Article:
Why would Canadians want to read about an almost forgotten comic hero from the 1940’s? The answer to that question lies in the way that Canadians perceive themselves and the nature of super-heroism. In terms of appreciating this and other merits, Canadians can be fairly self-depreciating and modest, which makes Brok Windsor a truly interesting comic hero to read, but one that also allows us to better understand Canadian values.
A fairly unassuming and typical story for most Canadians, Brok Windsor’s creator, Jon Stables, was born in England and like so many Canadians, immigrated to Canada in his youth at the tender age of thirteen. Living in Winnipeg, he began illustration work for farming magazines and pulp-era magazines. He eventually made his way west to Vancouver to work in the shipyards at the beginning of the war. A few years later, he found work at Maple Leaf Publishing in Vancouver drawing illustrations for serials and in time worked his way up to become art director. Out of these humble origins, Brok Windsor was born.
Brok Windsor’s origin story isn’t very exciting. Instead of consuming a chemical formula or being exposed to radioactivity, we find Dr. Brok Windsor canoeing through Lake-of-the-Woods, a large lake that covers parts of Ontario, Manitoba and the U.S. As Windsor paddles through some strange mists, he discovers a hidden land separated from the world as he knew it, inhabited by strange animals and a race of giant Canadian aboriginals who were technologically years ahead of modern mankind. This appreciation of the ‘Great White North’ is true Canadian value. Canucks are intimately proud of their environment, and while there is so much of it, it is rarely taken for granted. It’s only fair that a Canadian superhero’s origin story would be, in some way, connected with this great Northern treasure.
An interesting environmental side-effect is Windsor’s sudden unexpected physical growth. After sleeping overnight on the shore of the island (the “islands-beyond-the-mists” or “Chaqua”), Brok wakes to discover that his clothes are in rags and that he has grown to almost seven feet in height. In this way, we can see one of the comparisons to Stables’ work in that it can be likened to Edgar Rice Burroughs’ stories if they had been set in Canada. Instead of space ships or some other technological contrivance, Brok arrives in this strange land via canoe. He doesn’t encounter an alien ally, but a representative of the First Nations and the first monster he faces is a giant blood-sucking fir tree. You can’t get any more Canadian than that.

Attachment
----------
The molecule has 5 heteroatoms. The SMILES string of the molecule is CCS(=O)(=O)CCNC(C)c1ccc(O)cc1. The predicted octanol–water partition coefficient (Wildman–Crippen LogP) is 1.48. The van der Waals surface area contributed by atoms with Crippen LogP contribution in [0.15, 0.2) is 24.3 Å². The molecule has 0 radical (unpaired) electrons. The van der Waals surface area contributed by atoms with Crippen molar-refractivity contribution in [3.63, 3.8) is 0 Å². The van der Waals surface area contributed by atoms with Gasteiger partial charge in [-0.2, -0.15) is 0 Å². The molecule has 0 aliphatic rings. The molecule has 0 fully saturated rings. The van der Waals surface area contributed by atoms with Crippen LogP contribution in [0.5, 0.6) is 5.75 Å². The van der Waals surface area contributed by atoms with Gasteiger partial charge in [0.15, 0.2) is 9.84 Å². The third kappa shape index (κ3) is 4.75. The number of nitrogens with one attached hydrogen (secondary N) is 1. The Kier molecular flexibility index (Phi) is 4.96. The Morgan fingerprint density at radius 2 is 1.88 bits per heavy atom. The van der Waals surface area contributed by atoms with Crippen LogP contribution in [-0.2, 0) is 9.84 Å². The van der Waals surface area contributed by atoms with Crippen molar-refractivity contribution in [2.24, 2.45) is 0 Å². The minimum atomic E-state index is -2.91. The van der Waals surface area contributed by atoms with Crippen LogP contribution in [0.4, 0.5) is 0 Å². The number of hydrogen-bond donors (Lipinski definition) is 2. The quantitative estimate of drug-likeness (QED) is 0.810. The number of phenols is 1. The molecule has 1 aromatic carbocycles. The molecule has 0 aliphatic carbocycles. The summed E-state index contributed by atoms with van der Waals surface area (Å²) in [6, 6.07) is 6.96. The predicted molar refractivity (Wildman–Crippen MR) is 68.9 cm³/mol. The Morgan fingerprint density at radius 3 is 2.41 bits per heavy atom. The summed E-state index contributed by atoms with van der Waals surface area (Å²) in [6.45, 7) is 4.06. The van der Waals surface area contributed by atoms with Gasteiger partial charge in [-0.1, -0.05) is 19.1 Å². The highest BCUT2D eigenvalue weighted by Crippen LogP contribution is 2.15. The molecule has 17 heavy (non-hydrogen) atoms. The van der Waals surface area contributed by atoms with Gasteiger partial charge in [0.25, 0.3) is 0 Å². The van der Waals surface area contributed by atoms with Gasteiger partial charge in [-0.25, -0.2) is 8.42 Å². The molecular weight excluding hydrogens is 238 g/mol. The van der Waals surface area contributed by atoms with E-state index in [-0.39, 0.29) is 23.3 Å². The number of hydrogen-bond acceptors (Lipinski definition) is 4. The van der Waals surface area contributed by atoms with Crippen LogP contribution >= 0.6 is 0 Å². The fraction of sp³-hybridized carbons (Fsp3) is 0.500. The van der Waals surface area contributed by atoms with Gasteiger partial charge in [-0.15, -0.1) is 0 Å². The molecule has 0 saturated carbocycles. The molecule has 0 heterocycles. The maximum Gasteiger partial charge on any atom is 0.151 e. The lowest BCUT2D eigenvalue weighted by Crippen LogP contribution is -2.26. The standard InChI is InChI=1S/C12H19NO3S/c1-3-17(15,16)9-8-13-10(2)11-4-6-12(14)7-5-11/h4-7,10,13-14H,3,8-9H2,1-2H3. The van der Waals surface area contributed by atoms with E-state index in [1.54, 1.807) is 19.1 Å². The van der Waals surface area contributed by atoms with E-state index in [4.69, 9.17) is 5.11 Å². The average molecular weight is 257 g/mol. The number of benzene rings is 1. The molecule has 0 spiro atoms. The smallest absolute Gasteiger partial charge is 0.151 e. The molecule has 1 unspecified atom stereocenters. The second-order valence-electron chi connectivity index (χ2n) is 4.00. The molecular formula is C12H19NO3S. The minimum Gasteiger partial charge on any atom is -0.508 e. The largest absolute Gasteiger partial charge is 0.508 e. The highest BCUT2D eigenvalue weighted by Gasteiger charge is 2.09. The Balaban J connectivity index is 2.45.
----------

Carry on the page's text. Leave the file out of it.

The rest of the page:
But in true Canadian fashion, Brok also doesn’t come as a conqueror … he comes as an explorer. He is educated, skilled, polite and willing to submit to the customs of the land he visits – the ideal image of the Canadian traveling abroad. In fact, when he first meets Torgon, he is informed that strange canoes that touch the shores of this new land must be impounded. Despite discovering that if he continues to stay in this land his strange growth will lead to his death, Brok is willing to go along with the law.
However, in the course of his hike with Torgon, they are attacked by a hawkbat. Brok discovers that he has unnatural super-strength as he rushes to defend his new friend. After bandaging and caring for his wounded ally, they settle down for the night. In the morning, they awake and Brok discovers that not only is he taller, but the Chaqua’s night air has also had an invigorating effect on him. He is renewed, refreshed and brimming with energy. This is very similar to the environmental effect Mars has on Captain John Carter: its light gravity also has an effect on Carter’s strength, making him unnaturally strong as well.
It’s conceivable that Windsor’s popularity as a comic character was partly made possible by the Canadian government’s War Exchange Conservation Act which was passed in 1940. In order to offset a trade deficit, the Canadian government banned the importation of American comics, making characters like Johnny Canuck, Brok Windsor or Nelvana of the Northern Lights the primary superheroes of Canadian culture. Their brand of heroism was dedicated to themes that Canadians could relate to: defense of the environment, exploration of the Northern wilderness and defence of the commonwealth against Axis spies and insurgents.